Results 1 to 9 of 9
  1. #1

    Default Tips for Multiple Kids in Homeschool

    I'm only homeschooling one of my two children. The one who attends a school is very jealous. We have decided to homeschool through *some* of the summer. Today, we are giving it a trial run since my daughter's school has the day off. (Next week is spring break and neither are doing school next week.)

    It's WAY harder than I imagined it! :P

    I would love your tips for homeschooling more than one child. It's likely that I won't bring my daughter home until she's in 4th grade. For the summer and/or the future, I would love your tips!

    Problems that have arisen so far:

    •Kids talking over each other to me, constantly. (Admittedly, this is also an issue outside of school time, just less so. )

    •I give my son/them a list of "morning work" (assignments) to do. I starred the 2 items that they would do together. But, my general plan is to allow them to structure their own day and choose when to do what. That's a problem with 2 kids because some of these assignments are completely independent, but others are to be done with me. What has resulted is that they both only have left lessons with me and I'm only one person. What are your wonderful ideas for structuring this better, while still allowing some level of autonomy for the kids in choosing the order of some of their assignments?

    •One kid needs quiet, another kid is being loud doing work either because the work requires it (practicing violin) or because they are just being loud/stimming.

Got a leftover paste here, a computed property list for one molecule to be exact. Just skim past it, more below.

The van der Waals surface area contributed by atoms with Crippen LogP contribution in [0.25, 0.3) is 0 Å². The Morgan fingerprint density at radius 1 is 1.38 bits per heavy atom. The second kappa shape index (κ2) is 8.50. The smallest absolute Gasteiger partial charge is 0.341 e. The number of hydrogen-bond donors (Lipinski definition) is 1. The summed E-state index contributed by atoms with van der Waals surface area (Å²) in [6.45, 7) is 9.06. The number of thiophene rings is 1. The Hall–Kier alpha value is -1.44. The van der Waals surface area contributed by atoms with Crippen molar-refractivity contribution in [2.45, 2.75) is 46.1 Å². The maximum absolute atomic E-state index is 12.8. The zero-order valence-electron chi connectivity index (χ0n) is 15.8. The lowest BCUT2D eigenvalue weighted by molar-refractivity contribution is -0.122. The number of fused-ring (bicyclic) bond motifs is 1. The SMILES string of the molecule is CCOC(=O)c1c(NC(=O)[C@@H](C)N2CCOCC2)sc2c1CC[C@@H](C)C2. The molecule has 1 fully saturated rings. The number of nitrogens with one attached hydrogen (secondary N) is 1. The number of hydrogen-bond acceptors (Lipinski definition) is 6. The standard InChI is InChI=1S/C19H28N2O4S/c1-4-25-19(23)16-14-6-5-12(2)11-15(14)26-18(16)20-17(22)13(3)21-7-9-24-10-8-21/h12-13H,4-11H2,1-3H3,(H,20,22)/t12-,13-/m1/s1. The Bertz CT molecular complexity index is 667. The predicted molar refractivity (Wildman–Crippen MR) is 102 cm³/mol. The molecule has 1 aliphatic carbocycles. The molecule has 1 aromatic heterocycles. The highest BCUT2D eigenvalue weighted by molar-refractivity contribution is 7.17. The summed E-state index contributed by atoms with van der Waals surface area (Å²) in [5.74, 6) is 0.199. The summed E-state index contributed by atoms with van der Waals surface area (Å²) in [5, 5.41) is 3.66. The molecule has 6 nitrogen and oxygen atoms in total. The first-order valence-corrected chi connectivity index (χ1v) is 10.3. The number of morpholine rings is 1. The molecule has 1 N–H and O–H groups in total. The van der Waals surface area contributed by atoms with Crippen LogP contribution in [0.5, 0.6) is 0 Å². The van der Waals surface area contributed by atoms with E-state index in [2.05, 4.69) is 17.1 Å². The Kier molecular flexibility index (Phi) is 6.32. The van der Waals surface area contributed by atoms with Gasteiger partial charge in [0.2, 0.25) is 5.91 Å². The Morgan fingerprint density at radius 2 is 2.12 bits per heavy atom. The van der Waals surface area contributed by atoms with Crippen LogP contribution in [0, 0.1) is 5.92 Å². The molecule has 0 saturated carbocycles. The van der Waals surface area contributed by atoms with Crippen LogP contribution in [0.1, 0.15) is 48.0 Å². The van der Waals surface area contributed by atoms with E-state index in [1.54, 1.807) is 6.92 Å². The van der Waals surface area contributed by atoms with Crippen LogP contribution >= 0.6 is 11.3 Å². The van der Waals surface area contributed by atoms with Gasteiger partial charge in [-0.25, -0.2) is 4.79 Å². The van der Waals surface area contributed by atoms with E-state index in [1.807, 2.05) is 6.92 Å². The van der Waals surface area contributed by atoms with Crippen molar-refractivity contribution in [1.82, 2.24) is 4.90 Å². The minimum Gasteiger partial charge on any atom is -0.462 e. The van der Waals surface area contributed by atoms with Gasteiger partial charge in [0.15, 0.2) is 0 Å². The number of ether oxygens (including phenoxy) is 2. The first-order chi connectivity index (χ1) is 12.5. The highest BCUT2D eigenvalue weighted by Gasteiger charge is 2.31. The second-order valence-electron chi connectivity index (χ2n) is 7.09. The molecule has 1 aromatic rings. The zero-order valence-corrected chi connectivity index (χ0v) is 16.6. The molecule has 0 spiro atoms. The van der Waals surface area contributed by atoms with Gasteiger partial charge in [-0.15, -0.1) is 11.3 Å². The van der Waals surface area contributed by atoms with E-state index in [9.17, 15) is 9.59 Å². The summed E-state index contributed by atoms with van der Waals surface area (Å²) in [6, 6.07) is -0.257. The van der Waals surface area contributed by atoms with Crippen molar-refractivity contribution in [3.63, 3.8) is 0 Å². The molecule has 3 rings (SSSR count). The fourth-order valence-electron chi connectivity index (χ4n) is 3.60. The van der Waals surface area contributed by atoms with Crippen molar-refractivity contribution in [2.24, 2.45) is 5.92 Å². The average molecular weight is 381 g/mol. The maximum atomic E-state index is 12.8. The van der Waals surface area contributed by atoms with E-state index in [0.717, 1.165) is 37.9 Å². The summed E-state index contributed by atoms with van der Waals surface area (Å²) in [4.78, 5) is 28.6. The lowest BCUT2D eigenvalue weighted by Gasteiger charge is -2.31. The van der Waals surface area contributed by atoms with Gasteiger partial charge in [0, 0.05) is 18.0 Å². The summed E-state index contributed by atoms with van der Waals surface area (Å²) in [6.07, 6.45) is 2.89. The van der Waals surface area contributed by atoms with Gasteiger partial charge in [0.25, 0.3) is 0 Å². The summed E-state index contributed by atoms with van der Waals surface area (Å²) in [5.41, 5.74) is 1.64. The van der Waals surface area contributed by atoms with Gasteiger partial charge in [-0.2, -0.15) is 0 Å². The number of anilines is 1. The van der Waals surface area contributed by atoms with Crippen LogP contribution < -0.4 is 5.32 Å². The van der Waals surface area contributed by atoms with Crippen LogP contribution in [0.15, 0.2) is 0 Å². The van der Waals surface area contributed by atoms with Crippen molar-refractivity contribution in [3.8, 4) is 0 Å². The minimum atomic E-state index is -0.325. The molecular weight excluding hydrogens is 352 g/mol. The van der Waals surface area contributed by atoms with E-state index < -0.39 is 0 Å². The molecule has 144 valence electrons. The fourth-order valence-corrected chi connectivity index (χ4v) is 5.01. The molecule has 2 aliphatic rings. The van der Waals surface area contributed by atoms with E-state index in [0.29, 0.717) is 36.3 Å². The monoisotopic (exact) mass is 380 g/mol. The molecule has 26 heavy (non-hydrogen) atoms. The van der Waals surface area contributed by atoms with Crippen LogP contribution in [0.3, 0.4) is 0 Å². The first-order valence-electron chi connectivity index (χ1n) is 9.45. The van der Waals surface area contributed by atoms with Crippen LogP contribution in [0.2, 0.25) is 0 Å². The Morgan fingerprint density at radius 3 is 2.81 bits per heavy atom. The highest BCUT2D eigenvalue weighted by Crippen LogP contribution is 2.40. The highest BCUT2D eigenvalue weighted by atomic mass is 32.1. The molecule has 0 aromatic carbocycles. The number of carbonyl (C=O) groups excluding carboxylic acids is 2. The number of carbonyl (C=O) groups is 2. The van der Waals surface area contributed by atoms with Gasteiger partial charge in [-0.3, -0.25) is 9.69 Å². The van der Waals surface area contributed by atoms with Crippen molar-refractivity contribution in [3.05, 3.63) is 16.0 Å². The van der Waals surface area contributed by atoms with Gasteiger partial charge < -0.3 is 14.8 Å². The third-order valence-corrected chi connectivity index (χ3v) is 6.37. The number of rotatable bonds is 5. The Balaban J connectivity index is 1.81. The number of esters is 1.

Homeschooling: son, 10

    Not homeschooling: daughter, 7

  2. Thank You Leaderboard
  3. #2

    Default

    I'm looking forward to the advice from others on this issue as well!

    I currently only homeschool my 7 year old daughter, but her siblings are home during this time as well and they are rowdy/loud. I find it difficult to get the peace and quiet needed for my daughter's assignments.

    I can't imagine how crazy it's going to be in the Fall when my 5 year old is also homeschooled. Then it'll be her and the 7 year old fighting for my attention, over their 3 year old brother and his antics.

    I'm picturing in my head that my dual homeschool experience is going to be very similar to what you described in your post.

  4. #3

    Default

    Quote Originally Posted by Mswebraven View Post
    I'm looking forward to the advice from others on this issue as well!

    I currently only homeschool my 7 year old daughter, but her siblings are home during this time as well and they are rowdy/loud. I find it difficult to get the peace and quiet needed for my daughter's assignments.